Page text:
Ciliary Body

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Related to Ciliary processes: ciliary muscle

ciliary body

[¦sil·ē‚er·ē ¦bäd·ē]
(anatomy)
A ring of tissue lying just anterior to the retinal margin of the eye.
McGraw-Hill Dictionary of Scientific & Technical Terms, 6E, Copyright © 2003 by The McGraw-Hill Companies, Inc.
The following article is from The Great Soviet Encyclopedia (1979). It might be outdated or ideologically biased.

Ciliary Body

 

in terrestrial vertebrates, including humans, the part of the eye that converts blood serum into the intraocular fluid that is secreted into the posterior chamber of the eye. The ciliary body forms a circle of numerous radial folds (70 to 80 in humans) on the internal surface of the eye between the iris and the retina. It consists of mesodermal stroma and two neuroepithelia. The external pigmented neuroepithelium is a continuation of the pigmented epithelium of the retina, whereas the nonpigmented internal layer, which plays a major role in the secretion of intraocular fluid, is a continuation of the retina proper.

Fibers of the zonule of Zinn are attached to the basal membrane of the ciliary folds. The amount of tension of the ligament is determined by contraction of the circular ciliary muscle situated in the stroma of the ciliary body near the place of contact with the sclera. The tension of the ciliary muscle determines the shape of the crystalline lens. The ciliary body is the most vascularized part of the eye; it is supplied by blood vessels from the systemic circulation of the iris.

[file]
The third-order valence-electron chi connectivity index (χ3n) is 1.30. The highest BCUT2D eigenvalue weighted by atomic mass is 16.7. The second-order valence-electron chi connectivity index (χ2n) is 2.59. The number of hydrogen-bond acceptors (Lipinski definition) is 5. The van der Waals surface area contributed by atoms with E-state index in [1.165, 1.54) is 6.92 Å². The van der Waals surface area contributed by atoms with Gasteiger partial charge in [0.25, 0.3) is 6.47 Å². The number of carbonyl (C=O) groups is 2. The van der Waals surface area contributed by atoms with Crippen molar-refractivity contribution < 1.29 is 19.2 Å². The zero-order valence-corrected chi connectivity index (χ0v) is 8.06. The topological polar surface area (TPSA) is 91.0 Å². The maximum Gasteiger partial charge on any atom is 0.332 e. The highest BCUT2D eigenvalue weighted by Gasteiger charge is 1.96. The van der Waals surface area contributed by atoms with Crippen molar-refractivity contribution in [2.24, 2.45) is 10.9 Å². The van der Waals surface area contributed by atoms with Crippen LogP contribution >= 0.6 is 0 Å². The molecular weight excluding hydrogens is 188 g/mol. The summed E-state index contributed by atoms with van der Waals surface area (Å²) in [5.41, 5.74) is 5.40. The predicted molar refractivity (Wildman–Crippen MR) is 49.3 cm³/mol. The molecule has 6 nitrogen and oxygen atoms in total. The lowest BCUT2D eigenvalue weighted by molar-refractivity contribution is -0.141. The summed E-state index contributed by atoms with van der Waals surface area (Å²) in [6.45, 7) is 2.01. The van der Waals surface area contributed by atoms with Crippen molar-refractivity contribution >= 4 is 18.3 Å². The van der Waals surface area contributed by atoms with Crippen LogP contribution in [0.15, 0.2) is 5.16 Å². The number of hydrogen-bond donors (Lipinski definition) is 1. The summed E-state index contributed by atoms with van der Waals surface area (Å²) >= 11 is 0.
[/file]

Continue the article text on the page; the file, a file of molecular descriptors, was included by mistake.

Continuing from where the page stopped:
Inflammation of the ciliary body is called cyclitis; inflammation of both the ciliary body and the iris is called iridocyclitis.

REFERENCES

Stroeva, O. G. Morfogenez i vrozhdennye anomalii glaza mlekopitaiushchikh. Moscow, 1971.
Davson, H. The Physiology of the Eye, 3rd ed. Edinburgh-London, 1972.

O. G. STROEVA

The Great Soviet Encyclopedia, 3rd Edition (1970-1979). © 2010 The Gale Group, Inc. All rights reserved.
References in periodicals archive ?
Major pathophysiological factors include abnormal anatomic relationships between ciliary processes, the crystalline or intraocular lens, and the anterior vitreous face [3,12,13], abnormal permeability of the anterior hyaloids [3,7], expansion of choroid [14], or anterior rotation of the ciliary body [15].
(1,2,3) This procedure includes argon laser photocoagulation of the ciliary processes after visualization with a goniolens.
Aqueous humour is derived from the blood plasma of the capillaries within the ciliary processes of the ciliary body.
The following procedures proposed to ablate the ciliary body avoided the excision and aimed at ablate-selected portions of the ciliary processes, by using different physical approaches.
The authors stated that TALC may be a safe and effective alternative method for reducing IOP in eyes that have visible ciliary processes and do not respond to conventional treatments.